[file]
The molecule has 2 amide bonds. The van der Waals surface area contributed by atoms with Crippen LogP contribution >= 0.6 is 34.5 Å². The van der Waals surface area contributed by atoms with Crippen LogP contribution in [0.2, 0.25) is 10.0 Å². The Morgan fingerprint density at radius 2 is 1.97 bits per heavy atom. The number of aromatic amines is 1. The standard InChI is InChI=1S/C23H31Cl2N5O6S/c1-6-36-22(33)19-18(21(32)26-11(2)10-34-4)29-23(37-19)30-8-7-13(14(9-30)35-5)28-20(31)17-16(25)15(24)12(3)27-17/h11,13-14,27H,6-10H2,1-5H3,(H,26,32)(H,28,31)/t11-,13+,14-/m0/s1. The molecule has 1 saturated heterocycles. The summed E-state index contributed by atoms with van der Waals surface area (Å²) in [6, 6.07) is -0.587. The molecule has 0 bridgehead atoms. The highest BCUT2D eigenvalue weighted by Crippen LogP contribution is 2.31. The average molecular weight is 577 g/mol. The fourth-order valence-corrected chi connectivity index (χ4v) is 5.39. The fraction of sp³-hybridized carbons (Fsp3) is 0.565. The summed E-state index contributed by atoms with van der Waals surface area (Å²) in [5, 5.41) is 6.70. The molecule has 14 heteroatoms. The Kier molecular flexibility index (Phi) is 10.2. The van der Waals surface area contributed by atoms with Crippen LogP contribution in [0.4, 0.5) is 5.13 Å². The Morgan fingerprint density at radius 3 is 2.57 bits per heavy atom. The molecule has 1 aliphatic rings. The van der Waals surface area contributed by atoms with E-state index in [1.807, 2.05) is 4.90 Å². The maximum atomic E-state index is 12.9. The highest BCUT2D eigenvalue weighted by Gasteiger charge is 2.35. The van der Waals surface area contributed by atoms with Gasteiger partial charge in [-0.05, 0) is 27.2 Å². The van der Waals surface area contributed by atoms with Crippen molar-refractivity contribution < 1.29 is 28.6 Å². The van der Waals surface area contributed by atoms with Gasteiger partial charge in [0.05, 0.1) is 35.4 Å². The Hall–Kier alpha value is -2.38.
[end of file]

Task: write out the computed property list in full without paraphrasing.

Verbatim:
The molecule has 2 amide bonds. The van der Waals surface area contributed by atoms with Crippen LogP contribution >= 0.6 is 34.5 Å². The van der Waals surface area contributed by atoms with Crippen LogP contribution in [0.2, 0.25) is 10.0 Å². The Morgan fingerprint density at radius 2 is 1.97 bits per heavy atom. The number of aromatic amines is 1. The standard InChI is InChI=1S/C23H31Cl2N5O6S/c1-6-36-22(33)19-18(21(32)26-11(2)10-34-4)29-23(37-19)30-8-7-13(14(9-30)35-5)28-20(31)17-16(25)15(24)12(3)27-17/h11,13-14,27H,6-10H2,1-5H3,(H,26,32)(H,28,31)/t11-,13+,14-/m0/s1. The molecule has 1 saturated heterocycles. The summed E-state index contributed by atoms with van der Waals surface area (Å²) in [6, 6.07) is -0.587. The molecule has 0 bridgehead atoms. The highest BCUT2D eigenvalue weighted by Crippen LogP contribution is 2.31. The average molecular weight is 577 g/mol. The fourth-order valence-corrected chi connectivity index (χ4v) is 5.39. The fraction of sp³-hybridized carbons (Fsp3) is 0.565. The summed E-state index contributed by atoms with van der Waals surface area (Å²) in [5, 5.41) is 6.70. The molecule has 14 heteroatoms. The Kier molecular flexibility index (Phi) is 10.2. The van der Waals surface area contributed by atoms with Crippen LogP contribution in [0.4, 0.5) is 5.13 Å². The Morgan fingerprint density at radius 3 is 2.57 bits per heavy atom. The molecule has 1 aliphatic rings. The van der Waals surface area contributed by atoms with E-state index in [1.807, 2.05) is 4.90 Å². The maximum atomic E-state index is 12.9. The highest BCUT2D eigenvalue weighted by Gasteiger charge is 2.35. The van der Waals surface area contributed by atoms with Gasteiger partial charge in [-0.05, 0) is 27.2 Å². The van der Waals surface area contributed by atoms with Crippen molar-refractivity contribution < 1.29 is 28.6 Å². The van der Waals surface area contributed by atoms with Gasteiger partial charge in [0.05, 0.1) is 35.4 Å². The Hall–Kier alpha value is -2.38.